New Kia Stinger 2.2 CRDi diesel review

We've already driven the V6 Kia Stinger, but how does the 2.2 diesel model compare? We find out...

Overall Auto Express Rating

4.0 out of 5

Given this diesel Stinger is Kia’s first foray into the usable and efficient, but stylish and sporty, executive niche, it’s a relative success. It rides and handles well, while the powertrain delivers enough performance, even if it trails on the efficiency front. The car is also well equipped, so if you can get your head around a £37,000 diesel Kia you shouldn’t be disappointed – even if it’ll be a hard sell against more premium brands in this market.

While the V6 Stinger might be grabbing the headlines for Kia, it’s this 2.2-litre diesel that’ll take a bigger chunk of sales – accounting for 40 per cent of the 1,800 units Kia hopes to shift each year in the UK.

The diesel comes in two trim levels: GT-Line and GT-Line S, like our test car, with all UK models featuring an eight-speed auto gearbox sending drive to the rear wheels.

With 197bhp and 440Nm of torque, acceleration is smooth and progressive, even if the familiar engine is a little grumbly under load at higher revs. Still, the 0-60mph sprint takes just 7.3 seconds, but it’s the in-gear go that gives this car its flexibility.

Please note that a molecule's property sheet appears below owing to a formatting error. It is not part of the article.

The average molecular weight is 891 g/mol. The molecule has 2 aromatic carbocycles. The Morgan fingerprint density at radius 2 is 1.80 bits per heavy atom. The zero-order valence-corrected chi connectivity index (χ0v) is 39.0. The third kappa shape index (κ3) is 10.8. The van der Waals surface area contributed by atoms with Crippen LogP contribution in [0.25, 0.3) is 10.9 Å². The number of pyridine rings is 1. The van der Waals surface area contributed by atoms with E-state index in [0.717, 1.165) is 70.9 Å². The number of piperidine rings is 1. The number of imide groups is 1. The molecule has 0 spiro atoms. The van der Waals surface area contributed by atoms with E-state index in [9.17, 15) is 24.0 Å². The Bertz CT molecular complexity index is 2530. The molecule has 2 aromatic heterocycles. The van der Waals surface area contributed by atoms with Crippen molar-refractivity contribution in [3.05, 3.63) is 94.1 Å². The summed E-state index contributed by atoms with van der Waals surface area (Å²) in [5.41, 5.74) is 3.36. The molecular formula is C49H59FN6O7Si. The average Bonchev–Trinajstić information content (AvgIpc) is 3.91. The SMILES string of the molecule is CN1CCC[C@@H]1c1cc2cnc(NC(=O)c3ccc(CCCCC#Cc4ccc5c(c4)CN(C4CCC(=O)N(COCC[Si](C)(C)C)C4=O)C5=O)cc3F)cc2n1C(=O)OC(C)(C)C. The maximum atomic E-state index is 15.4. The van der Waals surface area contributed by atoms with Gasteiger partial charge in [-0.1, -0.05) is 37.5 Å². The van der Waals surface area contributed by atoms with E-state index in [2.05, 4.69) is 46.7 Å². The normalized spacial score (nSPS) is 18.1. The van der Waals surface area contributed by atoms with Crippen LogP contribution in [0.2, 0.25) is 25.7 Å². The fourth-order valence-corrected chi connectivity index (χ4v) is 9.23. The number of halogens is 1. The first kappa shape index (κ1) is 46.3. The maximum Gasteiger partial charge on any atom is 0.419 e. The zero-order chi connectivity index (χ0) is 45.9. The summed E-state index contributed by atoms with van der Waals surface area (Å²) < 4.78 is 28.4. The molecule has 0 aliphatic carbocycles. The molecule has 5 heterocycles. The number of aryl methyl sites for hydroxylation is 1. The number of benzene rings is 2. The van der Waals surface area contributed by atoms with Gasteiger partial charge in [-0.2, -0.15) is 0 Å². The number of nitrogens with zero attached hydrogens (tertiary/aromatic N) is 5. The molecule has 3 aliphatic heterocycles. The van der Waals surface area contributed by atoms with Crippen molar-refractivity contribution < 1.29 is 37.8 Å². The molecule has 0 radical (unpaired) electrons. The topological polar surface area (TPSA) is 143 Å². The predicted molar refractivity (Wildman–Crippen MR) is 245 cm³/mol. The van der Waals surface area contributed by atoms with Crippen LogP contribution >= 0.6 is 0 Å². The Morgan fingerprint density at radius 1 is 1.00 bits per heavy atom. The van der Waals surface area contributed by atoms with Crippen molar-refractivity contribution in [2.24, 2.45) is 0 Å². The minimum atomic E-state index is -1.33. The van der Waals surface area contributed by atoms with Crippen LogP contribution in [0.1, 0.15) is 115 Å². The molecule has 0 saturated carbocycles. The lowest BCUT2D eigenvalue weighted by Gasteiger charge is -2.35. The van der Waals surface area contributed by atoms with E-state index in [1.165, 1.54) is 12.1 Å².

Performance is on par with most of its rivals (Kia is targeting the likes of the BMW 4 Series Gran Coupe and the Audi A5 Sportback), while it’s relatively agile, too. It doesn’t feature the clever tech that makes its more potent sibling impressively nimble given the Stinger’s size, but the diesel version still changes direction sweetly.

There’s good grip and the steering is well weighted when in the Normal driving mode, although it’s short on feedback. The sportier settings of the five different modes ramp up steering weight a little, but not too much, while the chassis set-up isn’t altered as adaptive dampers aren’t available.

Despite this, it rides over broken surfaces quite nicely. The Stinger is supple, making it extremely usable. The eight-speed auto shifts without any great urgency, although it’s quick enough, and again, it’s smooth and refined. Refreshingly, this theme runs through the Stinger, and it’s all the better for it.

Traditionally, another Kia theme is value. While the £37,095 Stinger stretches this, you get plenty of kit for your cash, with LED lights, heated front and rear leather seats, a 360-degree monitor with front and rear parking sensors, wireless phone charging, and an eight-inch infotainment system with Apple CarPlay and Android Auto. Some of that kit would be optional on its German rivals. It’s all well integrated, too; the Stinger feels solidly built, even if a few areas lack that final degree of polish.

So the all-new Kia coupé makes a decent fist of matching but not bettering key cars in this class in most areas, although it falls down in a significant one: efficiency. It’s a shame given this diesel variant is likely to be used as a business vehicle by many people, so while claims of 50.4mpg and 147g/km CO2 emissions aren’t bad, they’re still behind the best models in the class.

At least with a big, electrically operated hatch revealing a 406-litre boot and an acceptable amount of room in the rear despite that tapering roofline, the Stinger doesn’t compromise on practicality. And with kit such as autonomous braking, lane keep and blindspot assist, as well as rear cross traffic alert on this GT-Line S trim, the car will be safe family transport.

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